Mapping Dublin’s tech ecosystem, one human at a time.
I love the sea. That’s my passion in life, sea swimming. I was in yesterday, 7 and a half degrees.
I’m the CEO of the Dublin Chamber of Commerce, and we are the representative body for business in the greater Dublin region. We’re about representing business, but also representing Dublin. We like to be at the heart of what really drives the city forward, in terms of policy and investment, and also in terms of it being a great place to live, work and visit.
Tech and startups are an essential part of the makeup of Dublin, and we would have worked very closely with businesses, the city management and the government to make sure they were absolutely recognised as such. It’s an incredibly important part of the fabric of the economy here. It attracts talent, it attracts investment, and brings Dublin’s reputation to the world stage of innovation and tech. We’re hugely supportive of this whole area.
The city has really been able to capitalize on the recession, and bring a whole generation of ambition around tech and innovation and entrepreneurship. There’s nothing like necessity to create drive and ambition, and I really think that Dublin has created, rather quietly in global terms, a real ecosystem of technology companies and startups that are bouncing off each other, trading ideas, talented, investment, and now attracting all sorts of attention on the world stage. It’s a really exciting time to be in Dublin.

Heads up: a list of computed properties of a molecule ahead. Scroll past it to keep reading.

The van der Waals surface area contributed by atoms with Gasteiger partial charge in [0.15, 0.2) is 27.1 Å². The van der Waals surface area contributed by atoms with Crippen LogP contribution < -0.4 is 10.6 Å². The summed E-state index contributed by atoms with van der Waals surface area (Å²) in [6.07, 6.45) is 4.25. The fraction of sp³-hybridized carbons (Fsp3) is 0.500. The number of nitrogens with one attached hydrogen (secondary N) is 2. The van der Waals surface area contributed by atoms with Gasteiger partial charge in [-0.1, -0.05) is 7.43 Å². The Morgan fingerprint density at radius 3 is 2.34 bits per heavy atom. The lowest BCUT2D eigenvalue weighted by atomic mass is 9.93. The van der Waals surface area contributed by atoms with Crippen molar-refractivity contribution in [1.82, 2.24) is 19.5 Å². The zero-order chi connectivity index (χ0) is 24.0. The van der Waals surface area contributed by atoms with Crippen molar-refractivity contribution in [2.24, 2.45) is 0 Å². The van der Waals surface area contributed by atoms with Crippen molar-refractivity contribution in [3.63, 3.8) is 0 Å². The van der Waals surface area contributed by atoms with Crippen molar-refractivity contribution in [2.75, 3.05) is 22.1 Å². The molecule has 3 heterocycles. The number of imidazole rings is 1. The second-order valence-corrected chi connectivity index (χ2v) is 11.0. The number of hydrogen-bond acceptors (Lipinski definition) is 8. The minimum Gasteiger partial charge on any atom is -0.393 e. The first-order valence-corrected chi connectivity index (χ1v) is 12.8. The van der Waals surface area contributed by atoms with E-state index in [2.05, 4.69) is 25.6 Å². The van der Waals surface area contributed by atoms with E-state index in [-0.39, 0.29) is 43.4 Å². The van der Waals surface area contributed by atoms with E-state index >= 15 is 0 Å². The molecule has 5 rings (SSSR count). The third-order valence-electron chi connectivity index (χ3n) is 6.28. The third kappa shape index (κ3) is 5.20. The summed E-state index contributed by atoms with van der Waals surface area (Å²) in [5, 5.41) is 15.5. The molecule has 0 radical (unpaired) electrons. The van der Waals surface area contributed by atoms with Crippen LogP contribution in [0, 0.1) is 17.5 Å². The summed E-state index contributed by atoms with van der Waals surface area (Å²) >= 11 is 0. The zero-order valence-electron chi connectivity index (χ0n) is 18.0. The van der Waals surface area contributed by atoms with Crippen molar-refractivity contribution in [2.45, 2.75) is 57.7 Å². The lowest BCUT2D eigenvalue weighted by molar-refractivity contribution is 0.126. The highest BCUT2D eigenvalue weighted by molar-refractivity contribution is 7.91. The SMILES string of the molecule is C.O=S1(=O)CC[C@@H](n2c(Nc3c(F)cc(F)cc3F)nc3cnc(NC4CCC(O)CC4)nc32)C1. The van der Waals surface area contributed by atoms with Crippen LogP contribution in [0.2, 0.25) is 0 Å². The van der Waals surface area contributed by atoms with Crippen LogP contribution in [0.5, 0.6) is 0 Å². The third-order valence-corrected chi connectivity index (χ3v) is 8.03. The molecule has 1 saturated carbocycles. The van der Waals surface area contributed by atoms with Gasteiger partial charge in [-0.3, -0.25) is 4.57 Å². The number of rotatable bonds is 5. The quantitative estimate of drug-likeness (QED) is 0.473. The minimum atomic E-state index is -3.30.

What we would like to see now is this tech be further embraced within the city itself; that the technology we’re creating be utilized to make the city work better, and be adopted by the government and the managers of the city. A Smart Dublin that can serve as a beacon of tech and innovation, and serve as a genuine testbed for companies, and a model for global innovation.
The size of Dublin is perfect for connections, and for individuals developing their social capital in a business environment. It’s also a fantastic place to live and work. Sure, it can always be better, move quicker, be less expensive to live in, but we have a lot of the infrastructure that enables us to operate seamlessly as a global provider of technology. I think we’re quite unique, in that sense. We have a globally connected FinTech sector, for example, underwritten by some amazing Irish startups.
I’m a Dub, and I’m passionate about the city. I’ve lived here all my life, and reared my family here. I couldn’t find myself in a better place where you can actually connect with people, at all levels, and spark ideas. To have that sense of actually being able to make things happen, that you might not get in a city of 10 or 20 million. That’s a very special thing.